Loud and explosive, the house was alive with shouting. The laughing and barking of orders to clean up the mess of the night before became a steady drumbeat. Mama was the strength behind the family, pushing and prodding, yelling and cursing. Without her, the children wouldn’t be on time for school.


Lisa then related to Denahy a very telling point. As she looked back on her childhood, Lisa realized the importance of the word, respect. Feeling it was the key to Chicano culture, she explained to Denahy the word respect suggested for Latinos one thing, unconditional compliance. In the Latino culture, she said, respect had taken on a mystical value. After ordering a second round of drinks, Lisa expanded on the essence of Chicano culture. This acceptance of respect as a value system dictated total compliance. Denahy noted her sincerity as he listened to her explanation of Chicano life. Respect for authority was ingrained very early in the psyche of the Chicano child. There was no room for discussion or abstract analysis, only the blind adherence to the concept of respect.


Denahy noted that Lisa said the words with disillusionment as she remembered back to her childhood memories. There was anger in her voice as she recalled just how much respect permeated every aspect of barrio life. Now on their third round of drinks, Lisa was waxing philosophical, as she said. “Predisposed as it is to authority, the Holy Catholic Church found a permanent niche in the Chicano heart. For Chicanos, the priests and nuns represented the embodiment of God's authority on earth. The church building with its strong bell tower, confessionals, cavernous hall, and sacred altar all lend themselves to this grand vision of a power, worthy to be respected.” “After all,” Lisa commented, “the Church and its power have been there forever. God had ordained it, history recorded it, and the people worshiped it for over two thousand years.” Lisa then stopped for a moment. Holding Denahy’s hand tightly, she kissed his cheek. Returning the favor, he kissed her hard on the mouth. The kiss was deep and warm. Denahy could feel her wanting the kiss as much as he did. Lisa then giggled like a little girl and began her story again.


“The barrio teachers and school administrators were another reservoir of power to be unconditionally respected. These keepers of knowledge came into the barrio to spread the gospel of respect and the inevitable logic of compliance. After all, these Anglo's didn't have to lower themselves by coming into the barrio and teaching, we poor children of the earth. They did it out of kindness, they said. Or so they thought.” Lisa said with a smile.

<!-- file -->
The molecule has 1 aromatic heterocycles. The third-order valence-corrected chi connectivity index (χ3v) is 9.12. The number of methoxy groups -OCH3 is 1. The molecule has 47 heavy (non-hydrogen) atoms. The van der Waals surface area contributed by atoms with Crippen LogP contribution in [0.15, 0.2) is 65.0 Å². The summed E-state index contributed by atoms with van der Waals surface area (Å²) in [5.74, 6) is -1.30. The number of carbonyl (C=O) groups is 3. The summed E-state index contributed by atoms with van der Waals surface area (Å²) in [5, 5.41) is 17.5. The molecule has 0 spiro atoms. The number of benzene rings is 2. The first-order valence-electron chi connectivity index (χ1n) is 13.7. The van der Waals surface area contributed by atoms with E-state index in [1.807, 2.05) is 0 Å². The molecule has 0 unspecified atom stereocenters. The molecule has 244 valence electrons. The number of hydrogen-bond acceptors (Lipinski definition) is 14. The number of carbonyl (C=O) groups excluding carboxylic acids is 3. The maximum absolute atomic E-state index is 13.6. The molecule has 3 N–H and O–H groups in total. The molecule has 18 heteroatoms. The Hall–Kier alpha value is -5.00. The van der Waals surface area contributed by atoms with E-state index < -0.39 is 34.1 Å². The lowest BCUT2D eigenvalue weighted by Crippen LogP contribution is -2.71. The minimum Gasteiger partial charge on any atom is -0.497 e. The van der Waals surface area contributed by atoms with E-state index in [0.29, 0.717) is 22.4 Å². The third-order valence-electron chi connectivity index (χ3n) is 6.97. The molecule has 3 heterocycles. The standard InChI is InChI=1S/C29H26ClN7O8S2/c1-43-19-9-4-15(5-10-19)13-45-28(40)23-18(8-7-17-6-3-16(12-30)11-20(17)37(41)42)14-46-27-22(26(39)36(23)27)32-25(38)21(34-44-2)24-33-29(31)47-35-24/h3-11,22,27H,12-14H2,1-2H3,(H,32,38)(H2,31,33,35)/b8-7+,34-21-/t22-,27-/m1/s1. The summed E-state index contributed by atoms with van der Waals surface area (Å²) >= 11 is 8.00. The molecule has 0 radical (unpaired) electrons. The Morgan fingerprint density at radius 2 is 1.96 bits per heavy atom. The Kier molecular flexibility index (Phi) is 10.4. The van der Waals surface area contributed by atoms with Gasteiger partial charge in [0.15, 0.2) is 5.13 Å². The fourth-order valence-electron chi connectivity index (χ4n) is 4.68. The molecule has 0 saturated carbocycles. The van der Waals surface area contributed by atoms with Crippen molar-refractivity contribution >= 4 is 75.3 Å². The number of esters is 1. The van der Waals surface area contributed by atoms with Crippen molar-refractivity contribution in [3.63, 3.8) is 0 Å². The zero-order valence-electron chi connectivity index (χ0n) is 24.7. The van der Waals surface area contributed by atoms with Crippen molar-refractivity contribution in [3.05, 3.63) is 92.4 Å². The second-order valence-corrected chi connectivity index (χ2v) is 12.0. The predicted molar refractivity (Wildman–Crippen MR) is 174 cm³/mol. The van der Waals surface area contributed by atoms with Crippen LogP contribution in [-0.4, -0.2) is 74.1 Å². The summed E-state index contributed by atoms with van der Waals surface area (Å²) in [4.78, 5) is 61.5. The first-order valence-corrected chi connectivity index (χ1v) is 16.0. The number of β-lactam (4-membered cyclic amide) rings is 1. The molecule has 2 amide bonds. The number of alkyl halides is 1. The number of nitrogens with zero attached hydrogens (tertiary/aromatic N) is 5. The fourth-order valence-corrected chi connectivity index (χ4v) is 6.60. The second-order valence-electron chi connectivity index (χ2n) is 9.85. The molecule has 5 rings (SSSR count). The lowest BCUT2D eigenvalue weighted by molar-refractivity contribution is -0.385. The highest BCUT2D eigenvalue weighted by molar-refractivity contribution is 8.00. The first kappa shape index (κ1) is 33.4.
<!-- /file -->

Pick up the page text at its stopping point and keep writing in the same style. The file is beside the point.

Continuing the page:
Explaining to Denahy, how much has been made of the patriarchal nature of the Chicano culture, Lisa assured him it was only an illusion. “Whether the father or mother is the dominating influence is irrelevant.” She said firmly. “Respect for the authority figure is the reality.” Lisa went on to say, in her childhood home, one showed respect by action, word, and deed. Since her mother was the most active authority figure in the household, she became the object of adoration. Her mother was viewed as a reflection of the Virgin Mary, the Madonna.


Lisa believed that one should accept the beauty of this simplistic notion of respect. In the barrio, there was one marching song, one theme, one constant pulse. Slowly and silently, it crept into every part of the Chicano community. “In her home,” Lisa reminisced, “life was made tolerable by this silent enemy. It took the sting away from the poverty and hopelessness of her life. When fathers and mothers were continually out of work, they could always rely upon respect. If the Anglo world outside wouldn’t allow access or success, there was always the family and its blind adherence to respect. It was a guarantee, a safe harbor.” Lisa then stopped and took a long, hard drink.


Denahy learned a great deal about what drove the Chicano by listening to Lisa’s childhood memories. She’d given him insight that he lacked. Finished with her lecture, Lisa excused herself to powder her nose. Gone for five minutes, she returned to a fourth round of drinks.  Denahy asked her to continue, wanting to hear her out. Explaining that she had made many powerful points, he wanted to know more. His real reason was to understand how the Eme could have such loyalty.